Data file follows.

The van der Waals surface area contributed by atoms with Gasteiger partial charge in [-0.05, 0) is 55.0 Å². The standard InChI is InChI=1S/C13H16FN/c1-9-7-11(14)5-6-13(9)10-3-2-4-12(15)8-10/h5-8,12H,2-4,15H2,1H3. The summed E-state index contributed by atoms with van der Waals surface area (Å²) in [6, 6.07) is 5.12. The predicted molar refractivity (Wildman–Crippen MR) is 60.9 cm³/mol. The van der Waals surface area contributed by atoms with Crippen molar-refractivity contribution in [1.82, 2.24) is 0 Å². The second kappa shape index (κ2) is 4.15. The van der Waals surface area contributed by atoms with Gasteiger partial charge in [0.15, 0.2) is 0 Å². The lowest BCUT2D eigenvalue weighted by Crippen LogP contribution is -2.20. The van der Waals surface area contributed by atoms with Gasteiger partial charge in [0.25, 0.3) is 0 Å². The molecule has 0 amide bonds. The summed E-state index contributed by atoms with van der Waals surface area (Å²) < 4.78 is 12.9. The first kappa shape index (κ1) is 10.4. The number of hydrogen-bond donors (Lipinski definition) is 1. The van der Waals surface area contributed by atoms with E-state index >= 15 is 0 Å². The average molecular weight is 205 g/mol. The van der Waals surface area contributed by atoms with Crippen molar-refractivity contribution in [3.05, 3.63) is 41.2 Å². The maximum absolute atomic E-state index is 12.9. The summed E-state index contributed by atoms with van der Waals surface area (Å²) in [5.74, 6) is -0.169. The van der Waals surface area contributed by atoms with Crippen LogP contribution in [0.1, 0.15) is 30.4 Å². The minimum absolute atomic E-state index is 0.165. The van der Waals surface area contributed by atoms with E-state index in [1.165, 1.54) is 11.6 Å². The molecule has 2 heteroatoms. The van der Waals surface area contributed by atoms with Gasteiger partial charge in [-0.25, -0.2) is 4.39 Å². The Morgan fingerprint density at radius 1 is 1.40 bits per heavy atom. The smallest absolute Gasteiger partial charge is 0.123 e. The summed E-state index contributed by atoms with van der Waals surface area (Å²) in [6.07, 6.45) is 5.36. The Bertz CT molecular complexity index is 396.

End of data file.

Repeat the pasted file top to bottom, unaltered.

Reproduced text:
The van der Waals surface area contributed by atoms with Gasteiger partial charge in [-0.05, 0) is 55.0 Å². The standard InChI is InChI=1S/C13H16FN/c1-9-7-11(14)5-6-13(9)10-3-2-4-12(15)8-10/h5-8,12H,2-4,15H2,1H3. The summed E-state index contributed by atoms with van der Waals surface area (Å²) in [6, 6.07) is 5.12. The predicted molar refractivity (Wildman–Crippen MR) is 60.9 cm³/mol. The van der Waals surface area contributed by atoms with Crippen molar-refractivity contribution in [1.82, 2.24) is 0 Å². The second kappa shape index (κ2) is 4.15. The van der Waals surface area contributed by atoms with Gasteiger partial charge in [0.15, 0.2) is 0 Å². The lowest BCUT2D eigenvalue weighted by Crippen LogP contribution is -2.20. The van der Waals surface area contributed by atoms with Gasteiger partial charge in [0.25, 0.3) is 0 Å². The molecule has 0 amide bonds. The summed E-state index contributed by atoms with van der Waals surface area (Å²) < 4.78 is 12.9. The first kappa shape index (κ1) is 10.4. The number of hydrogen-bond donors (Lipinski definition) is 1. The van der Waals surface area contributed by atoms with E-state index >= 15 is 0 Å². The average molecular weight is 205 g/mol. The van der Waals surface area contributed by atoms with Crippen molar-refractivity contribution in [3.05, 3.63) is 41.2 Å². The maximum absolute atomic E-state index is 12.9. The summed E-state index contributed by atoms with van der Waals surface area (Å²) in [5.74, 6) is -0.169. The van der Waals surface area contributed by atoms with Crippen LogP contribution in [0.1, 0.15) is 30.4 Å². The minimum absolute atomic E-state index is 0.165. The van der Waals surface area contributed by atoms with E-state index in [1.165, 1.54) is 11.6 Å². The molecule has 2 heteroatoms. The van der Waals surface area contributed by atoms with Gasteiger partial charge in [-0.25, -0.2) is 4.39 Å². The Morgan fingerprint density at radius 1 is 1.40 bits per heavy atom. The smallest absolute Gasteiger partial charge is 0.123 e. The summed E-state index contributed by atoms with van der Waals surface area (Å²) in [6.07, 6.45) is 5.36. The Bertz CT molecular complexity index is 396.